M&M’s are colorful little sugar-coated chocolate pieces that have stolen the hearts of generations in over 100 countries. They’re a popular snack at the cinema or on a picnic, and they’re always there for you when you need that sugar rush.
The story of M&M’s began way back in 1941, right in the middle of the Second World War. They were produced in a New Jersey factory, but due to the high demand, had to be moved to even bigger premises. During the war years, M&M’s were sold only to the military, which meant that the everyday chocolate-lover didn’t get to sample the glorious candy until the war ended in 1945.
Patented by Forrest Mars (yes, he was the son of the founder of Mars chocolate) and later co-owned by Bruce Murrie, the name of the chocolate product was derived from these two men. They combined their surnames and used the initials to create the household name that we know and love today.
However, Mars and Murrie were far from being the best of friends. Rumor has it that Forrest Mars only really teamed up with Bruce Murrie because his father owned Hershey’s, the company which provided the majority of chocolate rations during the war. Four years after the war, Forrest Mars decided he wanted full control of M&M’s and bought Murrie’s 20% share for a whopping $1 million.
M&M’s can be recognized instantly today by the small ‘m’ which is printed onto each piece. However, this wasn’t always a trademark of the candy. Until 1950, there were no letters printed onto the pieces, and between 1950 and 1954, the letter ‘m’ was printed in black. The color was changed to white in 1954 – the same year that peanut M&M’s were introduced.
If you’ve ever mistaken M&M’s for Smarties, that’s because they were modelled on Smarties and inspired by the brand. Smarties were developed in 1937, and when Forrest Mars saw that the outer shell prevented the inner chocolate filling from melting, he decided to come up with a similar product.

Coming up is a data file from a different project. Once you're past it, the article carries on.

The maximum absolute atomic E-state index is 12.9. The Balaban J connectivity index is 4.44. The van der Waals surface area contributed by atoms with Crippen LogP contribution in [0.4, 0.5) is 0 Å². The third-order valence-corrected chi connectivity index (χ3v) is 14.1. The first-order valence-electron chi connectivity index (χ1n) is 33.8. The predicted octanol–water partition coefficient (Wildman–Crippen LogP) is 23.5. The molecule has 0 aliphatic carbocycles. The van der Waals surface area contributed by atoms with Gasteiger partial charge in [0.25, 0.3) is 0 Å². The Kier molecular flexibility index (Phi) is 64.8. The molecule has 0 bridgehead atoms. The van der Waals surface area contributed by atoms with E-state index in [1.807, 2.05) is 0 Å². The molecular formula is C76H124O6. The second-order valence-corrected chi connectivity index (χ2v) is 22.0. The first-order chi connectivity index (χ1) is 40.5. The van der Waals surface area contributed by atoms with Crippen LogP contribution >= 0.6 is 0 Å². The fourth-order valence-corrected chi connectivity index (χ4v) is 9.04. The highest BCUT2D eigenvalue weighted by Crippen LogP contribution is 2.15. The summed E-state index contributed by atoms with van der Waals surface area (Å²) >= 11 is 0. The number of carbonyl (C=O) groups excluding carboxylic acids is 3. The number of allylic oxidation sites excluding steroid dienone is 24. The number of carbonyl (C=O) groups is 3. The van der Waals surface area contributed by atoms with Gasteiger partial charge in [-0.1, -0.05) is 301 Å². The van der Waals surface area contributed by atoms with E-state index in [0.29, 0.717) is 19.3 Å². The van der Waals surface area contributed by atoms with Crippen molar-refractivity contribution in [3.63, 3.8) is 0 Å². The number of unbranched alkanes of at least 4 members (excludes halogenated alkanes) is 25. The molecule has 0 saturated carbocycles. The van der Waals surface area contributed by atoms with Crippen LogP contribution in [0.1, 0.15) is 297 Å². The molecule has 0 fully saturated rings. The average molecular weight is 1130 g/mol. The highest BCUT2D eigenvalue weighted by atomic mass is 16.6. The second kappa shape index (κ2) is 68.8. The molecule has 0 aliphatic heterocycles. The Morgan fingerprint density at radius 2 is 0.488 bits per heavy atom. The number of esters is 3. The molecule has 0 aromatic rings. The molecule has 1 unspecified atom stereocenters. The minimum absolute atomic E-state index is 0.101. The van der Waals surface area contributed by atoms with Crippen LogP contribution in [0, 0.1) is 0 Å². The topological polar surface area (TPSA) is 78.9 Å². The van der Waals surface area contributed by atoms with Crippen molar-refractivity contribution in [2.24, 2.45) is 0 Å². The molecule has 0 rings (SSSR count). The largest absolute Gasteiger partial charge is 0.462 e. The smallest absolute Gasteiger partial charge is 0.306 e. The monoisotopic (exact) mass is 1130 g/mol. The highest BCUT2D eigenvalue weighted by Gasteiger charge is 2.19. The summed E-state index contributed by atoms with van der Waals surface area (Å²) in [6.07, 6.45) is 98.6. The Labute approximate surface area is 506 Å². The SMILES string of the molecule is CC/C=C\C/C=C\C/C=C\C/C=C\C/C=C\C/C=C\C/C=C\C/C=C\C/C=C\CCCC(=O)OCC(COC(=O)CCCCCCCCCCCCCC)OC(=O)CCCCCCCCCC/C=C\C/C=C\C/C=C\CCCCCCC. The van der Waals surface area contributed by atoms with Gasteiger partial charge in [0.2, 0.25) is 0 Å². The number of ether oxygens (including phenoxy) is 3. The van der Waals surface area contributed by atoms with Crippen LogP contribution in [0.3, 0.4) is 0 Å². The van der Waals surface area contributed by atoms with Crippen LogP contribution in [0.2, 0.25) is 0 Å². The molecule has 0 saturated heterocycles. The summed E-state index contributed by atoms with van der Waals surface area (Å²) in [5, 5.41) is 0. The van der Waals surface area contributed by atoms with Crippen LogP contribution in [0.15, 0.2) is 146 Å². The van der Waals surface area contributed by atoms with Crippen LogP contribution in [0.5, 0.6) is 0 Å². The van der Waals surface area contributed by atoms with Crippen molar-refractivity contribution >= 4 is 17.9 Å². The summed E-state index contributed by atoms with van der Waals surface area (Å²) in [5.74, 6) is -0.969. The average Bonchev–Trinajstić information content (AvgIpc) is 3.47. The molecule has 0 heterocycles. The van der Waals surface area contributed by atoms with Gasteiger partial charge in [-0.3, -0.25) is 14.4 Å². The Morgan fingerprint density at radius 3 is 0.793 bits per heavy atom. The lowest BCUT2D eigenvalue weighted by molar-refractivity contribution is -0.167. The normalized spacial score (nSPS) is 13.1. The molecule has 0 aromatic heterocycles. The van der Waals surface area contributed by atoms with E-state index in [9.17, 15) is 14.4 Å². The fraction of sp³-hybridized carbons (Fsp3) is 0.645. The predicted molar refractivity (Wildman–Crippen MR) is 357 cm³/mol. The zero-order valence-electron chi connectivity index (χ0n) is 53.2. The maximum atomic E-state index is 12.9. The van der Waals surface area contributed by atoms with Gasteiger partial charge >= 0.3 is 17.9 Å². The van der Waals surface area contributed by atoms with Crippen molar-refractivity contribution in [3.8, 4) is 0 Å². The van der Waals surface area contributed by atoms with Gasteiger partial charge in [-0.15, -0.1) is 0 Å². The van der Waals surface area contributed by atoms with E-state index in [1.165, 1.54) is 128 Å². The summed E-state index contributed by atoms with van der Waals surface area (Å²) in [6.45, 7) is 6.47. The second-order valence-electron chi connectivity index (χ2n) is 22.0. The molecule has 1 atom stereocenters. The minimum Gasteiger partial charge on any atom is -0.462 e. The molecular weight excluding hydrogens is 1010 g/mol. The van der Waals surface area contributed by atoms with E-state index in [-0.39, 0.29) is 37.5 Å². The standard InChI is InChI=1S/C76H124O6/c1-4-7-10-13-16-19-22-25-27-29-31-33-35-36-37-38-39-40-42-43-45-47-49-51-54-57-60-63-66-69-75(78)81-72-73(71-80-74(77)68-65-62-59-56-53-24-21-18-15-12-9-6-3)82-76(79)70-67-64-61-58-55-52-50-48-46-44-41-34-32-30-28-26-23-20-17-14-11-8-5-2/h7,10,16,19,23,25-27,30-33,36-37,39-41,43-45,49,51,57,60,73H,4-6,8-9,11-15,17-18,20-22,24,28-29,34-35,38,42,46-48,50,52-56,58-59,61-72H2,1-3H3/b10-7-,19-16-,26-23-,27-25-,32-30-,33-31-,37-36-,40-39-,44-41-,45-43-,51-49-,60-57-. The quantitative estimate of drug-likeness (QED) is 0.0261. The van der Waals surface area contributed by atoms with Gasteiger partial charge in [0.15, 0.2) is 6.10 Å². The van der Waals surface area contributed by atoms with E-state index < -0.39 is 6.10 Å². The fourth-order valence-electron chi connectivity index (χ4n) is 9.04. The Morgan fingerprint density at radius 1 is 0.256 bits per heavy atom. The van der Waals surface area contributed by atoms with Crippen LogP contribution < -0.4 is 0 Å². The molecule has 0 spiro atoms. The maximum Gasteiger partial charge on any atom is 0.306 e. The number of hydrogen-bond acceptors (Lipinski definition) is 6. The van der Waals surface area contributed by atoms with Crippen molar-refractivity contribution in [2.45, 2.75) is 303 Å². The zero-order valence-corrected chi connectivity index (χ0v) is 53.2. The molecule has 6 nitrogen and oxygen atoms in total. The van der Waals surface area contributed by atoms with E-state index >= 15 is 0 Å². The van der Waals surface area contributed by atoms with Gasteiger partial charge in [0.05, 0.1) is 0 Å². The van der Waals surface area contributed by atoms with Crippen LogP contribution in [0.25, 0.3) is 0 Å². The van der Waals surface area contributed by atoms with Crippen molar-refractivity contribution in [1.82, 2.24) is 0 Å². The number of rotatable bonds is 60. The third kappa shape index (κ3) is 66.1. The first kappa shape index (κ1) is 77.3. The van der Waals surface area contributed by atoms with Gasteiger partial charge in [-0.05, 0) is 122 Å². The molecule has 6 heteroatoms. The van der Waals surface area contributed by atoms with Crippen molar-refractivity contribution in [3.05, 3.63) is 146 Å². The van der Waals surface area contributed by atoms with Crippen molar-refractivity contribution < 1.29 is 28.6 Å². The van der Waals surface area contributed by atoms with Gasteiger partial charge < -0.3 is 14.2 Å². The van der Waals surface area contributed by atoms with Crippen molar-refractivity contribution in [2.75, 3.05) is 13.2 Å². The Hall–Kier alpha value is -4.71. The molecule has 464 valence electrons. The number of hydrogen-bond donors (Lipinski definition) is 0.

Red M&M’s are among the most popular today, but in the 1970’s, they were replaced with orange pieces for almost ten years. This was the result of a study which stated that red food dye was linked to cancers. In 1982, a university student founded the Society for the Restoration and Preservation of Red M&M’s, a campaign to bring back the red M&M’s. By 1987, the popular color was back on the shelves, and many customers were happy to hear that the orange pieces would remain there too.
Employees at Google in 2012 were given access to unlimited numbers of M&M’s while at work. During the day, employees were consuming thousands of the tiny chocolate delights, which eventually started to worry their bosses. Rather than take away the M&M’s altogether, Google decided to place fruit, figs and nuts in the more noticeable areas, while storing the chocolate in dark jars elsewhere.
In 2015, Vine star Nash Grier was challenged by M&M’s to give away one million M&M’s Crispy chocolates. Perhaps a seemingly easy task at first, Grier only had one day in which to distribute the chocolate. After posting on Twitter and other social networking sites with details of his whereabouts throughout the day, he gained lots of support and fans were soon flocking to grab some free candy.
And if you’re still not convinced that M&M’s are some of the most-loved chocolates the world has ever known, the M&M’s factory produces more than 69,000 pieces per second to keep up with the staggering worldwide demand!